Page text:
Now that Eleanor had made her admit it, Eden allowed herself to dwell a bit on the fact that Sophia was pretty, even though her clothes were quite simple by comparison to the other girls. Most often, she wore a brown tweed skirt, a tailored shirtwaist and a modest straw hat. She seemed to own little jewelry—just a small gold brooch and a ring engraved with her initials. She wore her hair in a low chignon at lectures, though for the evening of the Chopin, she had piled it high on her head and crowned it with a sleek feathered hat.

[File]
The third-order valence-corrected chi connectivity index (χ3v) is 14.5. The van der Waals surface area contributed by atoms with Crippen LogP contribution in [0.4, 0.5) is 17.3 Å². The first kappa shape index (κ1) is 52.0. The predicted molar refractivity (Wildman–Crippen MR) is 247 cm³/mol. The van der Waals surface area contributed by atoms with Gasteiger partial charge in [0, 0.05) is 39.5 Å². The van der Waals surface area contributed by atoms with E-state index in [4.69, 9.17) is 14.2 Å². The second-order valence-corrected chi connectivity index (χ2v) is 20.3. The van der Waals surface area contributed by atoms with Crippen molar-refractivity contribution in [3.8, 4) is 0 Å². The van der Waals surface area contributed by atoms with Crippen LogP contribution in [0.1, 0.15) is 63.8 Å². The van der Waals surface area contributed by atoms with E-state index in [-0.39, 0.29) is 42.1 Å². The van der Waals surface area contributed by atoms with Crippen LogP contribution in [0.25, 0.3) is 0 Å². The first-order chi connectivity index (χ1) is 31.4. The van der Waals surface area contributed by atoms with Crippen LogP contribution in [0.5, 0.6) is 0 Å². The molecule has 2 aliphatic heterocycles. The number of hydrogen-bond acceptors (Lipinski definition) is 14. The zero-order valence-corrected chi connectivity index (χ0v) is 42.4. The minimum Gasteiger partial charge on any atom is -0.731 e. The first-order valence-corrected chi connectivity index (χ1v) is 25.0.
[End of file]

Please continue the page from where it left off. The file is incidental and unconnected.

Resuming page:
Gertrude had called Sophia plain, but she could not see what Eden did. Sophia might be hiding her beauty behind her simple fashions, but Eden had found it out. Now the more she thought about it, the more obvious it became that for all her expensive clothes, Gertrude Prescott was not half as lovely as the girl she had so often snubbed. It was so obvious in fact, that Eden was almost shocked she had not seen it a year ago.
Not that it made any difference to Eden, of course, and naturally, a girl of Miss Abington’s abilities would want to be known for her work, not her appearance. And yet the image was stuck in Eden’s mind now: Sophia Abington walking through the night in a grey silk dress that matched her eyes, her head thrown back to count the Boston stars.